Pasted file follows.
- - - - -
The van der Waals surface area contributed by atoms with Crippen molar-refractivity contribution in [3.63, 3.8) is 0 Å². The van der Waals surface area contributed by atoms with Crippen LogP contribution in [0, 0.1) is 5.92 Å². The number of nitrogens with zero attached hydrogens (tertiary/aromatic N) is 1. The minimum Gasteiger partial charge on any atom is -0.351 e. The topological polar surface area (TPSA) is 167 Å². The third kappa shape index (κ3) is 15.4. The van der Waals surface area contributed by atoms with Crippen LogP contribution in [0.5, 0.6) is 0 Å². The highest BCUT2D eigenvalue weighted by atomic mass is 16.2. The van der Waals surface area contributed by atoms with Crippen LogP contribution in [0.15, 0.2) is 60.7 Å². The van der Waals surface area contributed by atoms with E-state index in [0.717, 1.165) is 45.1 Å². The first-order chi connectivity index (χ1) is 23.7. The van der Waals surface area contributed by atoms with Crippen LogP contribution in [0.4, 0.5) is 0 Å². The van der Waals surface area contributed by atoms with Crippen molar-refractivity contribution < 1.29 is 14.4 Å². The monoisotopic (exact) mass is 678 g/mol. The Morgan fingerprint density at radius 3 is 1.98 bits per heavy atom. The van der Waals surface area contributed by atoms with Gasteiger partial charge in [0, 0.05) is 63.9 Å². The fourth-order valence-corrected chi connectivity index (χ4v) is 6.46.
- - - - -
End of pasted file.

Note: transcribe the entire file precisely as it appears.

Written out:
The van der Waals surface area contributed by atoms with Crippen molar-refractivity contribution in [3.63, 3.8) is 0 Å². The van der Waals surface area contributed by atoms with Crippen LogP contribution in [0, 0.1) is 5.92 Å². The number of nitrogens with zero attached hydrogens (tertiary/aromatic N) is 1. The minimum Gasteiger partial charge on any atom is -0.351 e. The topological polar surface area (TPSA) is 167 Å². The third kappa shape index (κ3) is 15.4. The van der Waals surface area contributed by atoms with Crippen LogP contribution in [0.5, 0.6) is 0 Å². The highest BCUT2D eigenvalue weighted by atomic mass is 16.2. The van der Waals surface area contributed by atoms with Crippen LogP contribution in [0.15, 0.2) is 60.7 Å². The van der Waals surface area contributed by atoms with E-state index in [0.717, 1.165) is 45.1 Å². The first-order chi connectivity index (χ1) is 23.7. The van der Waals surface area contributed by atoms with Crippen LogP contribution in [0.4, 0.5) is 0 Å². The van der Waals surface area contributed by atoms with Crippen molar-refractivity contribution < 1.29 is 14.4 Å². The monoisotopic (exact) mass is 678 g/mol. The Morgan fingerprint density at radius 3 is 1.98 bits per heavy atom. The van der Waals surface area contributed by atoms with Gasteiger partial charge in [0, 0.05) is 63.9 Å². The fourth-order valence-corrected chi connectivity index (χ4v) is 6.46.